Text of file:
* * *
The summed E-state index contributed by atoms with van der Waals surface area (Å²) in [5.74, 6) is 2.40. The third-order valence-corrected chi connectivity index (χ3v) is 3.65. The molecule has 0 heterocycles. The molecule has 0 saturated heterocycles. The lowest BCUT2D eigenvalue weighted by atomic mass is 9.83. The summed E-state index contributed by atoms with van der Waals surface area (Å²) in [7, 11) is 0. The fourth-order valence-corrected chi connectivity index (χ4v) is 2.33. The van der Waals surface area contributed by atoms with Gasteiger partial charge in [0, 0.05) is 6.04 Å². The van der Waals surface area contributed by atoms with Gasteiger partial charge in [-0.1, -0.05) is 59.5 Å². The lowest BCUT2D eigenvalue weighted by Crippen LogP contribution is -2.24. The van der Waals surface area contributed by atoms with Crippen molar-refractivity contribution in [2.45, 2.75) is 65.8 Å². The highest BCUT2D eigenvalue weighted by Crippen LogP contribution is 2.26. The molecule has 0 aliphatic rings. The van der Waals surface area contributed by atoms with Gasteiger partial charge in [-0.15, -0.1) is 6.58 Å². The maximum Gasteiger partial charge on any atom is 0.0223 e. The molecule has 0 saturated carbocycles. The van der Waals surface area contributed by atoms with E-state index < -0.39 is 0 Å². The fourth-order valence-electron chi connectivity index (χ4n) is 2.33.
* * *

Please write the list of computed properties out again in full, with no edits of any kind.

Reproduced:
The summed E-state index contributed by atoms with van der Waals surface area (Å²) in [5.74, 6) is 2.40. The third-order valence-corrected chi connectivity index (χ3v) is 3.65. The molecule has 0 heterocycles. The molecule has 0 saturated heterocycles. The lowest BCUT2D eigenvalue weighted by atomic mass is 9.83. The summed E-state index contributed by atoms with van der Waals surface area (Å²) in [7, 11) is 0. The fourth-order valence-corrected chi connectivity index (χ4v) is 2.33. The van der Waals surface area contributed by atoms with Gasteiger partial charge in [0, 0.05) is 6.04 Å². The van der Waals surface area contributed by atoms with Gasteiger partial charge in [-0.1, -0.05) is 59.5 Å². The lowest BCUT2D eigenvalue weighted by Crippen LogP contribution is -2.24. The van der Waals surface area contributed by atoms with Crippen molar-refractivity contribution in [2.45, 2.75) is 65.8 Å². The highest BCUT2D eigenvalue weighted by Crippen LogP contribution is 2.26. The molecule has 0 aliphatic rings. The van der Waals surface area contributed by atoms with Gasteiger partial charge in [-0.15, -0.1) is 6.58 Å². The maximum Gasteiger partial charge on any atom is 0.0223 e. The molecule has 0 saturated carbocycles. The van der Waals surface area contributed by atoms with E-state index < -0.39 is 0 Å². The fourth-order valence-electron chi connectivity index (χ4n) is 2.33.